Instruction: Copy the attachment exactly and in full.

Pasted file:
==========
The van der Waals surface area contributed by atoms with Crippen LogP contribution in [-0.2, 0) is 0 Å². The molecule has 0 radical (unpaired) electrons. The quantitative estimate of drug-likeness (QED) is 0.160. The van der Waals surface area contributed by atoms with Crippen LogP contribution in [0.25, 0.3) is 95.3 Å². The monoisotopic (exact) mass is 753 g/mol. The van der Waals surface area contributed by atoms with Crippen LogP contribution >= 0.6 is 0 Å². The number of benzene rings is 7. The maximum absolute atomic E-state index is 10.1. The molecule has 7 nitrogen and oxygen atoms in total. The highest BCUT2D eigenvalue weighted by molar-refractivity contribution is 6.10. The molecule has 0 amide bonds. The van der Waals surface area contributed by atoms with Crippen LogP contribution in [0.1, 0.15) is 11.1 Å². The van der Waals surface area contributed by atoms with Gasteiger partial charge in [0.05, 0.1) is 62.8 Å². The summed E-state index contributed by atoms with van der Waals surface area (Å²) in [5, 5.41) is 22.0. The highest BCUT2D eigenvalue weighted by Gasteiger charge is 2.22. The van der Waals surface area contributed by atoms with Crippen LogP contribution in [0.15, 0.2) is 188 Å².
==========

The van der Waals surface area contributed by atoms with Crippen LogP contribution in [-0.2, 0) is 0 Å². The molecule has 0 radical (unpaired) electrons. The quantitative estimate of drug-likeness (QED) is 0.160. The van der Waals surface area contributed by atoms with Crippen LogP contribution in [0.25, 0.3) is 95.3 Å². The monoisotopic (exact) mass is 753 g/mol. The van der Waals surface area contributed by atoms with Crippen LogP contribution >= 0.6 is 0 Å². The number of benzene rings is 7. The maximum absolute atomic E-state index is 10.1. The molecule has 7 nitrogen and oxygen atoms in total. The highest BCUT2D eigenvalue weighted by molar-refractivity contribution is 6.10. The molecule has 0 amide bonds. The van der Waals surface area contributed by atoms with Crippen LogP contribution in [0.1, 0.15) is 11.1 Å². The van der Waals surface area contributed by atoms with Gasteiger partial charge in [0.05, 0.1) is 62.8 Å². The summed E-state index contributed by atoms with van der Waals surface area (Å²) in [5, 5.41) is 22.0. The highest BCUT2D eigenvalue weighted by Gasteiger charge is 2.22. The van der Waals surface area contributed by atoms with Crippen LogP contribution in [0.15, 0.2) is 188 Å².